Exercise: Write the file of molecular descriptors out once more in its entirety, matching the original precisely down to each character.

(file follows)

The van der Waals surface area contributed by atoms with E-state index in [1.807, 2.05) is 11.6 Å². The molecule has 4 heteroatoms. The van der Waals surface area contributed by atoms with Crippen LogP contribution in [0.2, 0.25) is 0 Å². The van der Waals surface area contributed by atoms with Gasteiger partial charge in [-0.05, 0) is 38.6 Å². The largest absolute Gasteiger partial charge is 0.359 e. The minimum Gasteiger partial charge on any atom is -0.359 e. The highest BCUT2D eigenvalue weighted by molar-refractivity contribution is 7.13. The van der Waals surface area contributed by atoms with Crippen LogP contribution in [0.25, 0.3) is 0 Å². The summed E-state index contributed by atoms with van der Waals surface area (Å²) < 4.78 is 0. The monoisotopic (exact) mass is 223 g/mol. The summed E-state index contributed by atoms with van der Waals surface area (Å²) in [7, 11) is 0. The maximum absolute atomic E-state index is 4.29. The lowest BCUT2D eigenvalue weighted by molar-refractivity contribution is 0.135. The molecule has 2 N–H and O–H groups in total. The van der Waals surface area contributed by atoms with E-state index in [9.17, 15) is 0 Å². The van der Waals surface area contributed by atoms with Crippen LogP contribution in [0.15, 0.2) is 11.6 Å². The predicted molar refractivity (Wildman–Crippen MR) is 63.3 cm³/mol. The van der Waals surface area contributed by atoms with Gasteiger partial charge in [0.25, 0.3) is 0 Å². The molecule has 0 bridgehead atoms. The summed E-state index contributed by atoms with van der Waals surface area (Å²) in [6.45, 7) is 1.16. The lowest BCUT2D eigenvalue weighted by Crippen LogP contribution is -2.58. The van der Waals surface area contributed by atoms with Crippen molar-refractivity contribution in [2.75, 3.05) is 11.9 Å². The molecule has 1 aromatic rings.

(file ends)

The van der Waals surface area contributed by atoms with E-state index in [1.807, 2.05) is 11.6 Å². The molecule has 4 heteroatoms. The van der Waals surface area contributed by atoms with Crippen LogP contribution in [0.2, 0.25) is 0 Å². The van der Waals surface area contributed by atoms with Gasteiger partial charge in [-0.05, 0) is 38.6 Å². The largest absolute Gasteiger partial charge is 0.359 e. The minimum Gasteiger partial charge on any atom is -0.359 e. The highest BCUT2D eigenvalue weighted by molar-refractivity contribution is 7.13. The van der Waals surface area contributed by atoms with Crippen LogP contribution in [0.25, 0.3) is 0 Å². The summed E-state index contributed by atoms with van der Waals surface area (Å²) < 4.78 is 0. The monoisotopic (exact) mass is 223 g/mol. The summed E-state index contributed by atoms with van der Waals surface area (Å²) in [7, 11) is 0. The maximum absolute atomic E-state index is 4.29. The lowest BCUT2D eigenvalue weighted by molar-refractivity contribution is 0.135. The molecule has 2 N–H and O–H groups in total. The van der Waals surface area contributed by atoms with E-state index in [9.17, 15) is 0 Å². The van der Waals surface area contributed by atoms with Crippen LogP contribution in [0.15, 0.2) is 11.6 Å². The predicted molar refractivity (Wildman–Crippen MR) is 63.3 cm³/mol. The van der Waals surface area contributed by atoms with Gasteiger partial charge in [0.25, 0.3) is 0 Å². The molecule has 0 bridgehead atoms. The summed E-state index contributed by atoms with van der Waals surface area (Å²) in [6.45, 7) is 1.16. The lowest BCUT2D eigenvalue weighted by Crippen LogP contribution is -2.58. The van der Waals surface area contributed by atoms with Crippen molar-refractivity contribution in [2.75, 3.05) is 11.9 Å². The molecule has 1 aromatic rings.